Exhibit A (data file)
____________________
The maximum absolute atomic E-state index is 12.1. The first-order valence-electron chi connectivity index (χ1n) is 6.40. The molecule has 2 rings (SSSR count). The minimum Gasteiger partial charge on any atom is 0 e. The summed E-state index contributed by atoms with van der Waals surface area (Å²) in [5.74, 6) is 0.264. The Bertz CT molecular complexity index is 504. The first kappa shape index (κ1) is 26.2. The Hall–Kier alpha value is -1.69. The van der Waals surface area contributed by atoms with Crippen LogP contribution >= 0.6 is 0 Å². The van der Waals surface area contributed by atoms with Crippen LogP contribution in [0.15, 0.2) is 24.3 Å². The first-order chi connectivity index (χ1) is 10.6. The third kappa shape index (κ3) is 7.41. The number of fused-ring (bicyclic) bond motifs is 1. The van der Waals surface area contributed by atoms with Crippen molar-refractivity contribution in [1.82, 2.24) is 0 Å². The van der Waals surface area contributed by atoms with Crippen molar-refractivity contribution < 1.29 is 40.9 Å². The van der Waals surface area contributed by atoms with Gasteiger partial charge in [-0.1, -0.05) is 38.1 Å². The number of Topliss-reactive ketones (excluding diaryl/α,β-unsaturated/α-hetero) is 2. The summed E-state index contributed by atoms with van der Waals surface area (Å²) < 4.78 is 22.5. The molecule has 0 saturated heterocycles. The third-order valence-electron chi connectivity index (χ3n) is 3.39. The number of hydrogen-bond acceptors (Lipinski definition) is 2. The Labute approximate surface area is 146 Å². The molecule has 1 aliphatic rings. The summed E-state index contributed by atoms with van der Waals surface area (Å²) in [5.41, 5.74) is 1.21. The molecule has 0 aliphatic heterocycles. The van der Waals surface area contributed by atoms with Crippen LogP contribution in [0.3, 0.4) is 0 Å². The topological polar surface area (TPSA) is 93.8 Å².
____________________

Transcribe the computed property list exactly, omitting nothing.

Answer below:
The maximum absolute atomic E-state index is 12.1. The first-order valence-electron chi connectivity index (χ1n) is 6.40. The molecule has 2 rings (SSSR count). The minimum Gasteiger partial charge on any atom is 0 e. The summed E-state index contributed by atoms with van der Waals surface area (Å²) in [5.74, 6) is 0.264. The Bertz CT molecular complexity index is 504. The first kappa shape index (κ1) is 26.2. The Hall–Kier alpha value is -1.69. The van der Waals surface area contributed by atoms with Crippen LogP contribution >= 0.6 is 0 Å². The van der Waals surface area contributed by atoms with Crippen LogP contribution in [0.15, 0.2) is 24.3 Å². The first-order chi connectivity index (χ1) is 10.6. The third kappa shape index (κ3) is 7.41. The number of fused-ring (bicyclic) bond motifs is 1. The van der Waals surface area contributed by atoms with Crippen molar-refractivity contribution in [1.82, 2.24) is 0 Å². The van der Waals surface area contributed by atoms with Crippen molar-refractivity contribution < 1.29 is 40.9 Å². The van der Waals surface area contributed by atoms with Gasteiger partial charge in [-0.1, -0.05) is 38.1 Å². The number of Topliss-reactive ketones (excluding diaryl/α,β-unsaturated/α-hetero) is 2. The summed E-state index contributed by atoms with van der Waals surface area (Å²) < 4.78 is 22.5. The molecule has 0 saturated heterocycles. The third-order valence-electron chi connectivity index (χ3n) is 3.39. The number of hydrogen-bond acceptors (Lipinski definition) is 2. The Labute approximate surface area is 146 Å². The molecule has 1 aliphatic rings. The summed E-state index contributed by atoms with van der Waals surface area (Å²) in [5.41, 5.74) is 1.21. The molecule has 0 aliphatic heterocycles. The van der Waals surface area contributed by atoms with Crippen LogP contribution in [0.3, 0.4) is 0 Å². The topological polar surface area (TPSA) is 93.8 Å².